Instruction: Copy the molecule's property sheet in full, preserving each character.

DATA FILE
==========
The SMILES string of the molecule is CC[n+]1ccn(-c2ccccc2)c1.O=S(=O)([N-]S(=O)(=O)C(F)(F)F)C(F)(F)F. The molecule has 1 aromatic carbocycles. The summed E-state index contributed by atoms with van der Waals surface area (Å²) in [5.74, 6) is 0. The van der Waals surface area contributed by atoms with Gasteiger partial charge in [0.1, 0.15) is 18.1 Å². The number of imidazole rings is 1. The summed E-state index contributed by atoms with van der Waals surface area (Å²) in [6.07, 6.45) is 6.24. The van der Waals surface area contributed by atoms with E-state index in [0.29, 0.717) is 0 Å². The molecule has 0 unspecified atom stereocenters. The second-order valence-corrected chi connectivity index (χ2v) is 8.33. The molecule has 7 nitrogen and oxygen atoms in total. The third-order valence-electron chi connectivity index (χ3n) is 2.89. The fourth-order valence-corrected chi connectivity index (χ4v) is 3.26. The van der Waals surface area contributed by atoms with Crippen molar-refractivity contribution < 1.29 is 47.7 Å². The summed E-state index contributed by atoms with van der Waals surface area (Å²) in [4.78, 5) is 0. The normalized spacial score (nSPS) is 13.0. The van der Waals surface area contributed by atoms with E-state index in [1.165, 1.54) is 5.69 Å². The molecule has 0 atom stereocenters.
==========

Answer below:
The SMILES string of the molecule is CC[n+]1ccn(-c2ccccc2)c1.O=S(=O)([N-]S(=O)(=O)C(F)(F)F)C(F)(F)F. The molecule has 1 aromatic carbocycles. The summed E-state index contributed by atoms with van der Waals surface area (Å²) in [5.74, 6) is 0. The van der Waals surface area contributed by atoms with Gasteiger partial charge in [0.1, 0.15) is 18.1 Å². The number of imidazole rings is 1. The summed E-state index contributed by atoms with van der Waals surface area (Å²) in [6.07, 6.45) is 6.24. The van der Waals surface area contributed by atoms with E-state index in [0.29, 0.717) is 0 Å². The molecule has 0 unspecified atom stereocenters. The second-order valence-corrected chi connectivity index (χ2v) is 8.33. The molecule has 7 nitrogen and oxygen atoms in total. The third-order valence-electron chi connectivity index (χ3n) is 2.89. The fourth-order valence-corrected chi connectivity index (χ4v) is 3.26. The van der Waals surface area contributed by atoms with Crippen molar-refractivity contribution < 1.29 is 47.7 Å². The summed E-state index contributed by atoms with van der Waals surface area (Å²) in [4.78, 5) is 0. The normalized spacial score (nSPS) is 13.0. The van der Waals surface area contributed by atoms with E-state index in [1.165, 1.54) is 5.69 Å². The molecule has 0 atom stereocenters.